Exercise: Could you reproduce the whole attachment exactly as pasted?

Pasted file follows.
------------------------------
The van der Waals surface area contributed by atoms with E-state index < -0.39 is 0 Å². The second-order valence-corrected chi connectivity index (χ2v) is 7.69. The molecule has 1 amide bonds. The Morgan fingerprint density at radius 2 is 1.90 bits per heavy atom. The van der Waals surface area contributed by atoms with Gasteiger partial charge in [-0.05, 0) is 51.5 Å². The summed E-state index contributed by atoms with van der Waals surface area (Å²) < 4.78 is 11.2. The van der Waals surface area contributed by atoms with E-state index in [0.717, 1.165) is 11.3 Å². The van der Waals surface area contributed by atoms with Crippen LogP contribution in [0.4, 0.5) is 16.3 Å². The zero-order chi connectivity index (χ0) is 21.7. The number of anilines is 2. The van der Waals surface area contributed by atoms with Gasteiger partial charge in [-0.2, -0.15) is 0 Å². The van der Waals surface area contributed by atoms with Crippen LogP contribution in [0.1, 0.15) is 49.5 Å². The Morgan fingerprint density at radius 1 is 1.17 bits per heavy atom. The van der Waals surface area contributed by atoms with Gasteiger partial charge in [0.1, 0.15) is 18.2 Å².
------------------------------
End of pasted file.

The van der Waals surface area contributed by atoms with E-state index < -0.39 is 0 Å². The second-order valence-corrected chi connectivity index (χ2v) is 7.69. The molecule has 1 amide bonds. The Morgan fingerprint density at radius 2 is 1.90 bits per heavy atom. The van der Waals surface area contributed by atoms with Gasteiger partial charge in [-0.05, 0) is 51.5 Å². The summed E-state index contributed by atoms with van der Waals surface area (Å²) < 4.78 is 11.2. The van der Waals surface area contributed by atoms with E-state index in [0.717, 1.165) is 11.3 Å². The van der Waals surface area contributed by atoms with Crippen LogP contribution in [0.4, 0.5) is 16.3 Å². The zero-order chi connectivity index (χ0) is 21.7. The number of anilines is 2. The van der Waals surface area contributed by atoms with Gasteiger partial charge in [-0.2, -0.15) is 0 Å². The van der Waals surface area contributed by atoms with Crippen LogP contribution in [0.1, 0.15) is 49.5 Å². The Morgan fingerprint density at radius 1 is 1.17 bits per heavy atom. The van der Waals surface area contributed by atoms with Gasteiger partial charge in [0.1, 0.15) is 18.2 Å².